Symptoms of MSUD
There are several types of Maple Syrup Urine Disease (MSUD). The more common, or classic, the disorder usually produces symptoms in newborn infants between the ages of four and seven days. The symptoms of MSUD can include the following:
- Poor feeding
- Poor weight gain
- Increasing lethargy
- Neurological damage
- Difficulties with waking the infant up
- Characteristic burned sugar smell to urine
- Changes in muscle tone, muscle spasms, and seizures
Infants with MSUD who remain untreated will die within the first few months of their lives. People with intermittent MSUD, the second most common disorder, will experience average development. When people with intermittent MSUD become ill, they display the classic signs of MSUD. Intermittent MSUD is a rare form of the disorder. People with this form of MSUD have three to thirty percent of the average level of BCKD enzyme, meaning the symptoms of MSUD might start at any age. People who experience thiamine-responsive MSUD, another form of the disorder, have shown improvement when taking thiamine supplements. There is a sporadic form of MSUD called 'E3-deficient MSUD.' People with this form of the disorder have additional deficient metabolic enzymes.
Should a doctor suspect that a person has MSUD, based upon the presentation of physical symptoms in the person - particularly the presence of that characteristic maple syrup odor associated with the person's urine, the doctor may order a blood test for amino acids. If alloisoleucine is detected in the person's blood, a diagnosis of MSUD is confirmed. A number of states in America screen newborns at the time of their birth for MSUD. Additional testing may include the urine amino acid test and plasma amino acid test. People with MSUD will present with signs of ketosis and excess acid in their blood, also referred to as 'acidosis.'
Treatment of MSUD
Once a person has been diagnosed with MSUD, and during episodes, treatment of the disorder involves the consumption of foods that are free of proteins. Sugars, fluids, and potential fats are administered intravenously. Hemodialysis or peritoneal dialysis may reduce the level of amino acids in the affected person. Once the person's amino acid levels have reached average levels, they are placed on a diet free of branched-chain amino acids. A health care provider follows the person's amino acid levels closely, adjusting the person's diet according to the person's amino acid levels.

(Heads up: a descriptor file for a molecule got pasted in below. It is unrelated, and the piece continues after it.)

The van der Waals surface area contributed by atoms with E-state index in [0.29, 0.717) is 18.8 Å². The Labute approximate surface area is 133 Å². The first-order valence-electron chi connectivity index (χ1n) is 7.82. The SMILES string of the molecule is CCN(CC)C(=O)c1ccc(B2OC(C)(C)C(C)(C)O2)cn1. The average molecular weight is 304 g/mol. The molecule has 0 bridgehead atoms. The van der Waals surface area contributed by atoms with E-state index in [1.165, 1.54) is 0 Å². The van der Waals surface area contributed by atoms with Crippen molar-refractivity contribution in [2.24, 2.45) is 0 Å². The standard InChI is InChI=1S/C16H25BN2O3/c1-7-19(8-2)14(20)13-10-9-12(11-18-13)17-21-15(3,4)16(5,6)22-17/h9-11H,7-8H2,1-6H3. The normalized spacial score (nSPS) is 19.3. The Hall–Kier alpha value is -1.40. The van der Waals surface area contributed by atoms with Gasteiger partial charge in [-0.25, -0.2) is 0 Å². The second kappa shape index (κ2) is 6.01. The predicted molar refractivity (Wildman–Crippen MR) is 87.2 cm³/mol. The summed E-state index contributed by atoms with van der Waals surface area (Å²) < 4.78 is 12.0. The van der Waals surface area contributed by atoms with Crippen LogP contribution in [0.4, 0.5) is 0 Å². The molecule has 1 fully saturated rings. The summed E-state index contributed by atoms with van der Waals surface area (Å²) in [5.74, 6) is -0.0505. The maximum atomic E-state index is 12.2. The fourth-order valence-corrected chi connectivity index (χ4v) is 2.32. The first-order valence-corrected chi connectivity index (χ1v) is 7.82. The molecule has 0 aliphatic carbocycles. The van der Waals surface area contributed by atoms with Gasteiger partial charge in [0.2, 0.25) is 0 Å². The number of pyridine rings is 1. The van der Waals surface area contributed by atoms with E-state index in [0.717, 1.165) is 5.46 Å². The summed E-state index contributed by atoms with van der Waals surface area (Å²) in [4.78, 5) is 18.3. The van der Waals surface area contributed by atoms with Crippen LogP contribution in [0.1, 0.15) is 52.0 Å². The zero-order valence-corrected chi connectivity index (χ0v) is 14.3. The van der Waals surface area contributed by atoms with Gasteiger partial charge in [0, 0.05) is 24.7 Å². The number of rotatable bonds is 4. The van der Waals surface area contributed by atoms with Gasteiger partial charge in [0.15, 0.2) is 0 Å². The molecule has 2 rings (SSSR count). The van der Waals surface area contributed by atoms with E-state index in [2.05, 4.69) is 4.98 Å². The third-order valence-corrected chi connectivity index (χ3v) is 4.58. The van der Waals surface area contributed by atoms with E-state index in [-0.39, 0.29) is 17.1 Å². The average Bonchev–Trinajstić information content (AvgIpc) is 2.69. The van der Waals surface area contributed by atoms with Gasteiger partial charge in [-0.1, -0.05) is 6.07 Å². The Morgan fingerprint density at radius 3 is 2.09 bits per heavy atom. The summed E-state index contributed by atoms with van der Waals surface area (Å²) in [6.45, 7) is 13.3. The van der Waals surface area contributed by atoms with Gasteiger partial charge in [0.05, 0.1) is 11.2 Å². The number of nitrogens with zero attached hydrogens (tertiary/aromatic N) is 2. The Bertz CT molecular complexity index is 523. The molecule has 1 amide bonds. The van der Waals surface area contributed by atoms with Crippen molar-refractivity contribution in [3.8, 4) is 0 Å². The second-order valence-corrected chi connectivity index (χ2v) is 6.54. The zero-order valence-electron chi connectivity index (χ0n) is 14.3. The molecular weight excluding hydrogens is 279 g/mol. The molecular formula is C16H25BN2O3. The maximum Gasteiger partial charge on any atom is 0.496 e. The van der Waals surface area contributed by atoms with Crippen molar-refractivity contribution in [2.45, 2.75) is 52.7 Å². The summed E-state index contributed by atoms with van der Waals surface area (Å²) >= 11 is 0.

The long-term treatment of MSUD requires a special diet that includes artificial infant formula containing low levels of amino acids such as isoleucine, leucine, and valine. People with MSUD must remain on a diet that is low in amino acids permanently. The importance of following a low amino acid diet cannot be over-emphasized for persons with MSUD. The diet is essential for the prevention of nervous system damage. Blood testing to assess the levels of amino acids in the person's bloodstream must be pursued frequently and closely supervised by a registered dietitian and a physician. Cooperation on the part of the person's family members is equally crucial.
MSUD may be life-threatening if it goes untreated. Even if people with the disorder pursue dietary treatment, stressful situations or illnesses may still cause high levels of certain amino acids in them. Episodes caused by stress or illness may lead to the individual's death. Following strict dietary treatment, children with MSUD have grown into healthy adults.
Thomas C. Weiss is a researcher and editor for Disabled World. Thomas attended college and university courses earning a Masters, Bachelors and two Associate degrees, as well as pursing Disability Studies. As a Nursing Assistant Thomas has assisted people from a variety of racial, religious, gender, class, and age groups by providing care for people with all forms of disabilities from Multiple Sclerosis to Parkinson's; para and quadriplegia to Spina Bifida.